A note about The Cuddlywumps Chronicles

This blog is written and maintained by Miss Cuddlywumps, a fluffy-tailed calico cat who is both classically educated and familiar with mysteries. She receives creative input from the Real Cats and clerical assistance from She of Little Talent (old SoLT, a.k.a. Roby Sweet). Comments or complaints should be addressed to Miss C rather than to old SoLt (Ms. Sweet). Ms. Sweet accepts no responsibility for Miss C's opinions.

Friday, June 6, 2014

Cats of Few Colors: Ancient Egyptian Felines Came in One Variety

The African wildcat (F.s. lybica).
By Donovan Reginald Rosevear
(The carnivores of West Africa).
 [Public domain], via Wikimedia Commons.

Cats today come in many colors and patterns: black, white, gray, brown; solid, “tuxedo,” tortie, calico; classic tabby, spotted tabby, mackerel tabby. We modern felines are a varied bunch, but cats were not always so.

In ancient Egypt, where domestic cats originated, the cats had just one color and pattern. They looked an awful lot like their very near ancestor, the African (or Arabian or Near Eastern) wildcat, Felis silvestris lybica (or F. sylvestris libyca—the so-called experts not only cannot select just one name, they also cannot decide how to spell). Those wildcats had sandy-colored coats with a reddish line along the back and paler stripes on the sides. In other words, they were tabbyish. The tails had dark rings and a black tip with no tuft.

Fresco from the Tomb of Nebamun,
(detail) Theban necropolis.
Now in the British Museum.
[Public domain], via Wikimedia Commons.
The domesticated cousins looked much the same: sandy coat, stripe along the back, fainter stripes along the sides, and striped, black-tipped tail. We know this from the many depictions of cats in painted domestic scenes that had become common by about 1450 BC. One common theme in these tomb paintings is the “cat under the chair,” in which a cat sits under a woman’s chair. (She of Little Talent failed in her attempt to find a public domain image we could use to illustrate this. She is so sorry.)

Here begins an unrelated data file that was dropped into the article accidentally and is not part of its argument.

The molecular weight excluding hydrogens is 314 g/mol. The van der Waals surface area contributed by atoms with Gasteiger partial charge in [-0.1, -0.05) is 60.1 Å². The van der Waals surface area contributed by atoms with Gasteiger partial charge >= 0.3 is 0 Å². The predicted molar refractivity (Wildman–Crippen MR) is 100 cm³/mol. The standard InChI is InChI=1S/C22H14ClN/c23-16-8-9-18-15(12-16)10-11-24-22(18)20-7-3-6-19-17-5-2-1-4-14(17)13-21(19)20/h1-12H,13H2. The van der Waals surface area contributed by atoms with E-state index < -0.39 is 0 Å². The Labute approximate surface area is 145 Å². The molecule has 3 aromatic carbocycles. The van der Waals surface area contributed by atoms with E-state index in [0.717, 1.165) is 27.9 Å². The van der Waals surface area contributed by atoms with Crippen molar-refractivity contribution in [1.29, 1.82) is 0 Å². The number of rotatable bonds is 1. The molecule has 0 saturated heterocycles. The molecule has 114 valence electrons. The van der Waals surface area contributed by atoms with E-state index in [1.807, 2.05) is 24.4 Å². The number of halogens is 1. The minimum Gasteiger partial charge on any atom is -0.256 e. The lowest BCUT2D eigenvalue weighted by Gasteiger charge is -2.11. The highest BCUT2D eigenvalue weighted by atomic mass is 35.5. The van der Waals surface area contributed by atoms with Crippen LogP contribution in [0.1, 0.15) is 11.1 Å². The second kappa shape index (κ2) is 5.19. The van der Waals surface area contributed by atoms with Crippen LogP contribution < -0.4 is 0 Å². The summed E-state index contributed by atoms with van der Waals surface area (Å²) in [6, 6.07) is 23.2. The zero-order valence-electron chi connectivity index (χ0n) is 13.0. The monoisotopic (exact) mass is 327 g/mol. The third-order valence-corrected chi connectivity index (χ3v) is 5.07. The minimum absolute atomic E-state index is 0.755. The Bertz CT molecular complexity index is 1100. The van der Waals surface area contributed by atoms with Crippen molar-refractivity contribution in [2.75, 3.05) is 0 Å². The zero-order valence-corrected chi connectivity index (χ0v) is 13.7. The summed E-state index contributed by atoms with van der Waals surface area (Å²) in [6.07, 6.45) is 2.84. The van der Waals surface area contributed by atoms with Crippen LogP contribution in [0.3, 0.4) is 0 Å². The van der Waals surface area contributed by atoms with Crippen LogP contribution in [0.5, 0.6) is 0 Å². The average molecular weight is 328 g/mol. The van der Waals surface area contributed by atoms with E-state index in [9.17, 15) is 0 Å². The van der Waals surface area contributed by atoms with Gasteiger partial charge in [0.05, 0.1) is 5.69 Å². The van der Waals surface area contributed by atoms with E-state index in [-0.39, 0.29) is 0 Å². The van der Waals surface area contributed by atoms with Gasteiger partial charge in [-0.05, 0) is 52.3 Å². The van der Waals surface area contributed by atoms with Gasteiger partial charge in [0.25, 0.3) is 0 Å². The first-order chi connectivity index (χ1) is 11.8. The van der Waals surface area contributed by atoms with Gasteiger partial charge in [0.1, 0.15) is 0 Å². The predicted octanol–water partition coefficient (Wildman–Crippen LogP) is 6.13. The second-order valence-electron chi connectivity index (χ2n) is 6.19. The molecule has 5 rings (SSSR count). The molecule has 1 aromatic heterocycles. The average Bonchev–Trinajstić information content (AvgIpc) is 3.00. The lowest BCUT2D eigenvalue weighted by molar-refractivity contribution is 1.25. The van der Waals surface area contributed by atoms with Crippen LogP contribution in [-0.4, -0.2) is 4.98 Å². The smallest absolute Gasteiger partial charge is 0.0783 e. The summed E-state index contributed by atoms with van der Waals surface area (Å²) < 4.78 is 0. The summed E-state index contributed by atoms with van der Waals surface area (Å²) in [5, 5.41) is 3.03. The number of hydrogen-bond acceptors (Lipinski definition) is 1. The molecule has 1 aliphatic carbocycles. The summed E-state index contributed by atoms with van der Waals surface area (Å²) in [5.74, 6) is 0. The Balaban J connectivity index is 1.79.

Another theme is the “cat in the marshes,” in which a cat is pictured in an outdoor scene, often hunting birds. The example pictured is from the Tomb of Nebamun in the necropolis of Thebes, from sometime after 1450 BC. According to Jaromir Malek, the scene symbolically represents Nebamun and his family all together, including the family cat (p. 68). The cat appears to be having a grand time catching birds in the afterlife.

The domestic cat with the tabbyish libyca wildcat coloring was probably the type of cat introduced to Greece and then Italy. Different coat patterns began to emerge by about 500 BC in the eastern Mediterranean (Engels, 84–85).

[Information for this post came from Donald Engels’ book Classical Cats (London: Routledge, 1999) and Jaromir Malek’s The Cat in Ancient Egypt, revised edition (London: British Museum Press, 2006).

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